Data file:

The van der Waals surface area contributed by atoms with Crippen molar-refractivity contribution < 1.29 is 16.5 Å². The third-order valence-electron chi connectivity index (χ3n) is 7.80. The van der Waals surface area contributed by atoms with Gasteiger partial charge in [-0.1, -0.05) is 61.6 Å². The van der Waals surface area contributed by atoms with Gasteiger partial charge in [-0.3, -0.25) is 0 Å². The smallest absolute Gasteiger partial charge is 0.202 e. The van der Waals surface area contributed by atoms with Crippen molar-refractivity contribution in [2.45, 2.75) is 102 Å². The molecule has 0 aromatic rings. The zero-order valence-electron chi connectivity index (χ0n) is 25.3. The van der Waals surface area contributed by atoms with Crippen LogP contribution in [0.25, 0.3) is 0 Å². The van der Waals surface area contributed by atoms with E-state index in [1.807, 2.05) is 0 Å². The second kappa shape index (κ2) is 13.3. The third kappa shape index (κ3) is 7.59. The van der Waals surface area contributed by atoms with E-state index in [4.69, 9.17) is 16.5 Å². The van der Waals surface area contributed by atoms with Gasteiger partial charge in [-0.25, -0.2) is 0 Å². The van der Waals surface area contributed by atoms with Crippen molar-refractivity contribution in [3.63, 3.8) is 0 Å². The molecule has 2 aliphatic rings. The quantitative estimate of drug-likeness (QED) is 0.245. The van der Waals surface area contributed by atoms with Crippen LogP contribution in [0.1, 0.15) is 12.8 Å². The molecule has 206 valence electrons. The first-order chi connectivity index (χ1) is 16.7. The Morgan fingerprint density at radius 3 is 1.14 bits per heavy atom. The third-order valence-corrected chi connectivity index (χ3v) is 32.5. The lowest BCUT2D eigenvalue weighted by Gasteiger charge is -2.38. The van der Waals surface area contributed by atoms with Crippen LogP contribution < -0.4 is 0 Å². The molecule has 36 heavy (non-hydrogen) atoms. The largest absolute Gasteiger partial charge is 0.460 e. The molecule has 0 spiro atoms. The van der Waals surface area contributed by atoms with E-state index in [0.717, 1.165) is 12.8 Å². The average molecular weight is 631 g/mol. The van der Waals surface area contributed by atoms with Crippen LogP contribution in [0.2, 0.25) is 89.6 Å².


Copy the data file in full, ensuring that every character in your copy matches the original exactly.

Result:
The van der Waals surface area contributed by atoms with Crippen molar-refractivity contribution < 1.29 is 16.5 Å². The third-order valence-electron chi connectivity index (χ3n) is 7.80. The van der Waals surface area contributed by atoms with Gasteiger partial charge in [-0.1, -0.05) is 61.6 Å². The van der Waals surface area contributed by atoms with Gasteiger partial charge in [-0.3, -0.25) is 0 Å². The smallest absolute Gasteiger partial charge is 0.202 e. The van der Waals surface area contributed by atoms with Crippen molar-refractivity contribution in [2.45, 2.75) is 102 Å². The molecule has 0 aromatic rings. The zero-order valence-electron chi connectivity index (χ0n) is 25.3. The van der Waals surface area contributed by atoms with Crippen LogP contribution in [0.25, 0.3) is 0 Å². The van der Waals surface area contributed by atoms with E-state index in [1.807, 2.05) is 0 Å². The second kappa shape index (κ2) is 13.3. The third kappa shape index (κ3) is 7.59. The van der Waals surface area contributed by atoms with E-state index in [4.69, 9.17) is 16.5 Å². The van der Waals surface area contributed by atoms with Gasteiger partial charge in [-0.25, -0.2) is 0 Å². The van der Waals surface area contributed by atoms with Crippen molar-refractivity contribution in [3.63, 3.8) is 0 Å². The molecule has 2 aliphatic rings. The quantitative estimate of drug-likeness (QED) is 0.245. The van der Waals surface area contributed by atoms with Crippen LogP contribution in [0.1, 0.15) is 12.8 Å². The molecule has 206 valence electrons. The first-order chi connectivity index (χ1) is 16.7. The Morgan fingerprint density at radius 3 is 1.14 bits per heavy atom. The third-order valence-corrected chi connectivity index (χ3v) is 32.5. The lowest BCUT2D eigenvalue weighted by Gasteiger charge is -2.38. The van der Waals surface area contributed by atoms with Crippen LogP contribution < -0.4 is 0 Å². The molecule has 36 heavy (non-hydrogen) atoms. The largest absolute Gasteiger partial charge is 0.460 e. The molecule has 0 spiro atoms. The van der Waals surface area contributed by atoms with E-state index in [0.717, 1.165) is 12.8 Å². The average molecular weight is 631 g/mol. The van der Waals surface area contributed by atoms with Crippen LogP contribution in [0.2, 0.25) is 89.6 Å².